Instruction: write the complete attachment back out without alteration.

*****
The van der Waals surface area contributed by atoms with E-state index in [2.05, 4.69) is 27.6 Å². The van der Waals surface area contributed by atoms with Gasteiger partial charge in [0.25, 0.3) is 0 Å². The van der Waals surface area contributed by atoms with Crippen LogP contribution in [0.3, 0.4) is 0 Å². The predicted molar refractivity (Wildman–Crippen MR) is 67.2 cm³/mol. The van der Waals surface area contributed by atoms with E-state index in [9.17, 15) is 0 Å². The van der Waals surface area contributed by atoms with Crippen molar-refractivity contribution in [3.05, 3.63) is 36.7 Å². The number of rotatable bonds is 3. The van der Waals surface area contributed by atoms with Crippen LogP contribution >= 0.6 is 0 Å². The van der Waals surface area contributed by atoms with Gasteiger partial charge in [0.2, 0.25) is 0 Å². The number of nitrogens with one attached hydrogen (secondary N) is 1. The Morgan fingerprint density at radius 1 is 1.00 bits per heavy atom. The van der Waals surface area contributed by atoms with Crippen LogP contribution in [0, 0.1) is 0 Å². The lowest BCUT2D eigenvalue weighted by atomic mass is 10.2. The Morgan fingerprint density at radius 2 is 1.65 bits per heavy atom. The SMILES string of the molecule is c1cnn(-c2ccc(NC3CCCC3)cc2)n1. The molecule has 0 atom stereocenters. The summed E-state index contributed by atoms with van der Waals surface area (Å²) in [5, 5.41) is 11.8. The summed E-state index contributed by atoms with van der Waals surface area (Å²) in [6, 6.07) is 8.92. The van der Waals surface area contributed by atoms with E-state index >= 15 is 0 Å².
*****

The van der Waals surface area contributed by atoms with E-state index in [2.05, 4.69) is 27.6 Å². The van der Waals surface area contributed by atoms with Gasteiger partial charge in [0.25, 0.3) is 0 Å². The van der Waals surface area contributed by atoms with Crippen LogP contribution in [0.3, 0.4) is 0 Å². The predicted molar refractivity (Wildman–Crippen MR) is 67.2 cm³/mol. The van der Waals surface area contributed by atoms with E-state index in [9.17, 15) is 0 Å². The van der Waals surface area contributed by atoms with Crippen molar-refractivity contribution in [3.05, 3.63) is 36.7 Å². The number of rotatable bonds is 3. The van der Waals surface area contributed by atoms with Crippen LogP contribution >= 0.6 is 0 Å². The van der Waals surface area contributed by atoms with Gasteiger partial charge in [0.2, 0.25) is 0 Å². The number of nitrogens with one attached hydrogen (secondary N) is 1. The Morgan fingerprint density at radius 1 is 1.00 bits per heavy atom. The van der Waals surface area contributed by atoms with Crippen LogP contribution in [0, 0.1) is 0 Å². The lowest BCUT2D eigenvalue weighted by atomic mass is 10.2. The Morgan fingerprint density at radius 2 is 1.65 bits per heavy atom. The SMILES string of the molecule is c1cnn(-c2ccc(NC3CCCC3)cc2)n1. The molecule has 0 atom stereocenters. The summed E-state index contributed by atoms with van der Waals surface area (Å²) in [5, 5.41) is 11.8. The summed E-state index contributed by atoms with van der Waals surface area (Å²) in [6, 6.07) is 8.92. The van der Waals surface area contributed by atoms with E-state index >= 15 is 0 Å².